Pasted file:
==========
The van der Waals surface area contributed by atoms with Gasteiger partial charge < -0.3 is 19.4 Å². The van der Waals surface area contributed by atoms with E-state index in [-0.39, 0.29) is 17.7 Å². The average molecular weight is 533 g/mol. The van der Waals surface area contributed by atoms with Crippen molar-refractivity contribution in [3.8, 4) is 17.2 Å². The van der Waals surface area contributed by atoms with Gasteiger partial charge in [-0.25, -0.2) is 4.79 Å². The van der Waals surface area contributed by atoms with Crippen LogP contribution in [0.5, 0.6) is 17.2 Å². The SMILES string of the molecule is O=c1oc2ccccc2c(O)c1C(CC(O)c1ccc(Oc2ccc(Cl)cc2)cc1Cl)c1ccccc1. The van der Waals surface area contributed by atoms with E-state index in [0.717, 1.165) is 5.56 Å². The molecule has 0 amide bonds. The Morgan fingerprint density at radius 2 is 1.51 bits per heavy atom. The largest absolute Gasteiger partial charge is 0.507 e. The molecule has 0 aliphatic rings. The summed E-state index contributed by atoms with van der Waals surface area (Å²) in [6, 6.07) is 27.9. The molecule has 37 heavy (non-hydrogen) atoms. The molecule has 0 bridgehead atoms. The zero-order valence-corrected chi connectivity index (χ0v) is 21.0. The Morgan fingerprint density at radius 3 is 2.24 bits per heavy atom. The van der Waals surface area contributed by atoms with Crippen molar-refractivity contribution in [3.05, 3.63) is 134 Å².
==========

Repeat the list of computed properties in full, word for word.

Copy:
The van der Waals surface area contributed by atoms with Gasteiger partial charge < -0.3 is 19.4 Å². The van der Waals surface area contributed by atoms with E-state index in [-0.39, 0.29) is 17.7 Å². The average molecular weight is 533 g/mol. The van der Waals surface area contributed by atoms with Crippen molar-refractivity contribution in [3.8, 4) is 17.2 Å². The van der Waals surface area contributed by atoms with Gasteiger partial charge in [-0.25, -0.2) is 4.79 Å². The van der Waals surface area contributed by atoms with Crippen LogP contribution in [0.5, 0.6) is 17.2 Å². The SMILES string of the molecule is O=c1oc2ccccc2c(O)c1C(CC(O)c1ccc(Oc2ccc(Cl)cc2)cc1Cl)c1ccccc1. The van der Waals surface area contributed by atoms with E-state index in [0.717, 1.165) is 5.56 Å². The molecule has 0 amide bonds. The Morgan fingerprint density at radius 2 is 1.51 bits per heavy atom. The largest absolute Gasteiger partial charge is 0.507 e. The molecule has 0 aliphatic rings. The summed E-state index contributed by atoms with van der Waals surface area (Å²) in [6, 6.07) is 27.9. The molecule has 37 heavy (non-hydrogen) atoms. The molecule has 0 bridgehead atoms. The zero-order valence-corrected chi connectivity index (χ0v) is 21.0. The Morgan fingerprint density at radius 3 is 2.24 bits per heavy atom. The van der Waals surface area contributed by atoms with Crippen molar-refractivity contribution in [3.05, 3.63) is 134 Å².